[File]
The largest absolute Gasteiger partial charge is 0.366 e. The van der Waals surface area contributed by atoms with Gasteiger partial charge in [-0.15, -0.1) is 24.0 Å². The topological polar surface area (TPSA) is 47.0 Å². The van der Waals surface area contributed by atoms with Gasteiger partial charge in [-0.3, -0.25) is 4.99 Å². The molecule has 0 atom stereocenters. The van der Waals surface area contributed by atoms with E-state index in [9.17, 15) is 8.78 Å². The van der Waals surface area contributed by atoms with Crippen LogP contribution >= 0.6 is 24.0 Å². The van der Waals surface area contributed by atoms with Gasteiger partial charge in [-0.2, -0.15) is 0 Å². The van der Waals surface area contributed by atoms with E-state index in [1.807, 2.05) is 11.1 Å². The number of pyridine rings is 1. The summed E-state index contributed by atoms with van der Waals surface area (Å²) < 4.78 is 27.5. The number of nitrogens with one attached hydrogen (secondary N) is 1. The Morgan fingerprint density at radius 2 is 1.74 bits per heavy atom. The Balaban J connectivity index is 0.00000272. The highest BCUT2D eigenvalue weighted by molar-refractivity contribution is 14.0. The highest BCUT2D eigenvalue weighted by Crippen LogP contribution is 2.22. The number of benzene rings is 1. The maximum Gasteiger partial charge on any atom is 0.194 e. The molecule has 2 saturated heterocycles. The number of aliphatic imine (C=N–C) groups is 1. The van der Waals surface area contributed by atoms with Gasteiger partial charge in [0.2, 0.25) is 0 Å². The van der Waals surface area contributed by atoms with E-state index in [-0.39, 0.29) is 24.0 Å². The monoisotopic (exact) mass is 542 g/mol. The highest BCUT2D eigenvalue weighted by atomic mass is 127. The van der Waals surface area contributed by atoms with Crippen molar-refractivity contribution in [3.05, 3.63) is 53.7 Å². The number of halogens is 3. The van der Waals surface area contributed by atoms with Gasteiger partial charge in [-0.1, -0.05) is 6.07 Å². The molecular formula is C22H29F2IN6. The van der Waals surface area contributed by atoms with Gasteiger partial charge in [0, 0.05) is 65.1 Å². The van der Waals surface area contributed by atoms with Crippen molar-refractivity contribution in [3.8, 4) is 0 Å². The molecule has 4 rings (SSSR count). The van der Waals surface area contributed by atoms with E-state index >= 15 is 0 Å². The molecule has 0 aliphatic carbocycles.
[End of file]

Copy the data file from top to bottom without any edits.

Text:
The largest absolute Gasteiger partial charge is 0.366 e. The van der Waals surface area contributed by atoms with Gasteiger partial charge in [-0.15, -0.1) is 24.0 Å². The topological polar surface area (TPSA) is 47.0 Å². The van der Waals surface area contributed by atoms with Gasteiger partial charge in [-0.3, -0.25) is 4.99 Å². The molecule has 0 atom stereocenters. The van der Waals surface area contributed by atoms with E-state index in [9.17, 15) is 8.78 Å². The van der Waals surface area contributed by atoms with Crippen LogP contribution >= 0.6 is 24.0 Å². The van der Waals surface area contributed by atoms with Gasteiger partial charge in [-0.2, -0.15) is 0 Å². The van der Waals surface area contributed by atoms with E-state index in [1.807, 2.05) is 11.1 Å². The number of pyridine rings is 1. The summed E-state index contributed by atoms with van der Waals surface area (Å²) < 4.78 is 27.5. The number of nitrogens with one attached hydrogen (secondary N) is 1. The Morgan fingerprint density at radius 2 is 1.74 bits per heavy atom. The Balaban J connectivity index is 0.00000272. The highest BCUT2D eigenvalue weighted by molar-refractivity contribution is 14.0. The highest BCUT2D eigenvalue weighted by Crippen LogP contribution is 2.22. The number of benzene rings is 1. The maximum Gasteiger partial charge on any atom is 0.194 e. The molecule has 2 saturated heterocycles. The number of aliphatic imine (C=N–C) groups is 1. The van der Waals surface area contributed by atoms with Gasteiger partial charge in [0.2, 0.25) is 0 Å². The van der Waals surface area contributed by atoms with E-state index in [-0.39, 0.29) is 24.0 Å². The monoisotopic (exact) mass is 542 g/mol. The highest BCUT2D eigenvalue weighted by atomic mass is 127. The van der Waals surface area contributed by atoms with Crippen molar-refractivity contribution in [3.05, 3.63) is 53.7 Å². The number of halogens is 3. The van der Waals surface area contributed by atoms with Gasteiger partial charge in [-0.1, -0.05) is 6.07 Å². The molecular formula is C22H29F2IN6. The van der Waals surface area contributed by atoms with Gasteiger partial charge in [0, 0.05) is 65.1 Å². The van der Waals surface area contributed by atoms with Crippen molar-refractivity contribution in [3.8, 4) is 0 Å². The molecule has 4 rings (SSSR count). The van der Waals surface area contributed by atoms with E-state index >= 15 is 0 Å². The molecule has 0 aliphatic carbocycles.